For years I've been trying to refine my field sketching skills. Anyone who's
followed my blog for a while will know that I keep coming back to that topic.
One of the most difficult aspects of field sketching is being able to quickly
and accurately describe what you're looking at, especially when the key elements
before you may be elusive and fleeting, such as a certain quality of light or
shadow, drifting clouds, animals, or groups of people. Developing fast sketching
techniques can also be helpful when you're travelling with others who may not
be as interested as you are in twenty minute stops to sketch a scene!
Over this past summer I returned to practising speed sketching faces in charcoal
pencil. I kept the portraits small, usually 8/10 cm square, which allowed me
room to create enough detail to be descriptive without getting too fussy. In
the beginning I used TV as reference, mostly for convenience, and because the
images could be paused for extra time to work while I improved on my speed.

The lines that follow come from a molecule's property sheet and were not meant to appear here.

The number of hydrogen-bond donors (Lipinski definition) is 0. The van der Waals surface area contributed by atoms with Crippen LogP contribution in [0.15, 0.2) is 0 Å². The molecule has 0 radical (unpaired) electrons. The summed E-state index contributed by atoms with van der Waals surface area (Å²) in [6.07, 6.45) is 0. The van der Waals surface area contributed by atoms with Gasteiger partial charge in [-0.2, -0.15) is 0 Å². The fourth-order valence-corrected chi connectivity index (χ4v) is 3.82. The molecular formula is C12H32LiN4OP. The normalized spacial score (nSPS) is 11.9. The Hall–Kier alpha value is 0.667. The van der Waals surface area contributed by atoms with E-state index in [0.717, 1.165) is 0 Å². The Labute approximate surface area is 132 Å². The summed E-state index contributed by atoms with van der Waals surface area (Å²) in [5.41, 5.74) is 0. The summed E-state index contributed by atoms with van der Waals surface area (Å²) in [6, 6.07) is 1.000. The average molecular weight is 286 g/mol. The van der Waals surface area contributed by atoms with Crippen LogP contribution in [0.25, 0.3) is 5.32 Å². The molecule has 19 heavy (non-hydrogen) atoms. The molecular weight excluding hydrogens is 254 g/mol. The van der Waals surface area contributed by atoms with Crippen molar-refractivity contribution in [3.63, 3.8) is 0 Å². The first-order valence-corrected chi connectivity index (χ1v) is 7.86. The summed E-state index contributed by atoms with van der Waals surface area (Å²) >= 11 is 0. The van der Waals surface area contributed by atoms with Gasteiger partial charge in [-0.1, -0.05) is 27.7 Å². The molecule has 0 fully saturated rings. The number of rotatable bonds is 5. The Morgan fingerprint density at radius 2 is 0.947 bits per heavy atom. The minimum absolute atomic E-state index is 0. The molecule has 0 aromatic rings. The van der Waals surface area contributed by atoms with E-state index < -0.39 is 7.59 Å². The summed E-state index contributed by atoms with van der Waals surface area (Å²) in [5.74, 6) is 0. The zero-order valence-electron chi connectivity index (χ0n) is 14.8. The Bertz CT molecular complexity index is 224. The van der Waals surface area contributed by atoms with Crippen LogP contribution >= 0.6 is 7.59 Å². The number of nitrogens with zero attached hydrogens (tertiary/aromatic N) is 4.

At first rendering a quick, decent likeness took way longer than I would have
liked, often six or seven minutes.
I was happy with the line work and shading, but it needed to be much faster if I
wanted to sketch in real time. I kept practising for speed, but I admit I was
seduced by the tools – a medium charcoal stick, a graphite crayon and a large
blending stick – which made some terrific lines and shadows and were great fun
to use. The portraits became much more refined, though not any quicker to execute.
Gradually the process became faster as I became more accustomed to quickly measuring
the distance of facial features, the angle of the head, and light and shadow.
©2017 Jennifer Georgeadis.
Not all of the sketches were successful, especially when I thought too much
about fine rendering and not enough about basic shapes and light. The advantage
of increasing the speed of my sketching is that if I'm doing it right, there
isn't time to think too much! My plan is to take this practice out into the
field (where there's no pause button!) and continue to develop my skills in real time.